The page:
In workers' compensation defense news, the California State Senate recently passed a new law that is expressly designed to cut work comp costs and reduce duplicative payments associated with spinal surgery.
In previous workers' compensation defense posts, we've discussed how state lawmakers, health officials and employer/employee advocacy groups are all growing increasingly concerned about the rate at which prescriptions for narcotic painkillers are being issued to injured workers here in California.
For the past four decades, the Occupational Safety and Health Administration (OSHA) has come under fire from both organized labor groups and business interests. The former asserts that the federal agency is consistently failing to take the necessary steps to prevent work injuries, while the latter asserts that the federal agency imposes unnecessary costs through inspections and regulations.
The Occupational Safety and Health Administration (OSHA) announced earlier this month that it was once again launching an educational campaign designed to inform both employers and employees of a potentially deadly work injury: excessive heat exposure (i.e., heat exhaustion and heat stroke).
In recent workers' compensation defense news, the organization that advises California's insurance commissioner on workers' compensation base rates is currently pushing a substantial rate increase.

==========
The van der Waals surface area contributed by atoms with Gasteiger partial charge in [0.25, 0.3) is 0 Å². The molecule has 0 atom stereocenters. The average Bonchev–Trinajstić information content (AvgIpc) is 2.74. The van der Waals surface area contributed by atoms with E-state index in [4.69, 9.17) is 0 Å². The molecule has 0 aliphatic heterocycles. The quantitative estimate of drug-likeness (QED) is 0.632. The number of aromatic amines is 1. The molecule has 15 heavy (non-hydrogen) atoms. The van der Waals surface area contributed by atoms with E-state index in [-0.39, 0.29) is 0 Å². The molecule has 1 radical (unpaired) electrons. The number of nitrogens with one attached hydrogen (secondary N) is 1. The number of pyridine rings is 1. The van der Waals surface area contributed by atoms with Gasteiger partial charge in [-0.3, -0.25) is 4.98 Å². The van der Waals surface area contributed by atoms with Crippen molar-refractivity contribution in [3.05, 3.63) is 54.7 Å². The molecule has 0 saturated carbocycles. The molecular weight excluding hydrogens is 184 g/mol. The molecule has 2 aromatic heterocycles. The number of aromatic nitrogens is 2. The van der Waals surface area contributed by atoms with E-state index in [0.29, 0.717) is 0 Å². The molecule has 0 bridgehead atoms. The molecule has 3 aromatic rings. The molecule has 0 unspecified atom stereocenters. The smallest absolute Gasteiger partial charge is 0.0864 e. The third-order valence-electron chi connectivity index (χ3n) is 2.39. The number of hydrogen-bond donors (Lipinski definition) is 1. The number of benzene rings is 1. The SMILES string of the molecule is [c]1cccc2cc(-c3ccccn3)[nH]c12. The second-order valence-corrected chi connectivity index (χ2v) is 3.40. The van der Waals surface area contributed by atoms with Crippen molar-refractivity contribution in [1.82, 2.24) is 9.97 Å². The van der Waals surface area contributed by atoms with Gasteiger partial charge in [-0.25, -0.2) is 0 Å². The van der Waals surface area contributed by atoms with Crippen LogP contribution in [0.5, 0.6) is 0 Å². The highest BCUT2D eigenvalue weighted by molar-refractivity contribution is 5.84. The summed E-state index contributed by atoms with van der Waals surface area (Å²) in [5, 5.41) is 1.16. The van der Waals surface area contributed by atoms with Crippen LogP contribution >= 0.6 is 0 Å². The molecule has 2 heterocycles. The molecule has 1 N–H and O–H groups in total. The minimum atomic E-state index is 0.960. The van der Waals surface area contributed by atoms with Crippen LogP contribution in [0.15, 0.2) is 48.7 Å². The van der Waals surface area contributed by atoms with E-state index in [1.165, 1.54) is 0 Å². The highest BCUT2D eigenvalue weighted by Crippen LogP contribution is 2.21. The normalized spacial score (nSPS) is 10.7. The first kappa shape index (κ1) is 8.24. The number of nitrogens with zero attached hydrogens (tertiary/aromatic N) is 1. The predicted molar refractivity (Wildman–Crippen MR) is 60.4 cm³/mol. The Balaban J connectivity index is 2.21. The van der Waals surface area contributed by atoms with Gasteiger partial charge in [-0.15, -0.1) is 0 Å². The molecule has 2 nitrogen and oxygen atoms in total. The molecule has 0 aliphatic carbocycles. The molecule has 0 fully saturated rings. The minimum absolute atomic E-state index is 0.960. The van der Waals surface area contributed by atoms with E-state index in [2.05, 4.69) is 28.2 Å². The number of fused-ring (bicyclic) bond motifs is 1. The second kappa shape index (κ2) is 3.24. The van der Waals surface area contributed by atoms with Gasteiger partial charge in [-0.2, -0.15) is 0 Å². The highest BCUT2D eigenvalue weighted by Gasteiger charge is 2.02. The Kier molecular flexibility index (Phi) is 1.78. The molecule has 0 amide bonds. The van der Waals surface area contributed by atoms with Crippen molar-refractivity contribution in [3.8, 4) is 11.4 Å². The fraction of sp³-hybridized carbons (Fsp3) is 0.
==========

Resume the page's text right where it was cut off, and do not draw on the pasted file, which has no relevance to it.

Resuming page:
As has been made abundantly clear in our blog, employers -- both public and private -- are routinely victimized by instances of employee fraud in which the employee makes misrepresentations regarding the severity or symptoms of their injury. Fortunately, many of these unscrupulous employees are apprehended by law enforcement officials and held accountable for their actions.
A recently published study in the American Journal of Industrial Medicine reveals some dramatic differences among the 50 states concerning the rate of nonfatal work injuries versus fatal work injuries in the construction sector.
The majority of our workers' compensation defense posts discussing work comp fraud have to do with employees accused of engaging in some sort of deceptive behavior in order to secure benefits or employers accused of failing to provide employees the necessary amount of work comp coverage.
In workers' compensation defense news, members of the Senate Health, Education, Labor and Pensions Committee held a hearing last week to voice their concerns over the considerable delays in the adoption of work safety rules by the Occupational Safety and Health Administration (OSHA).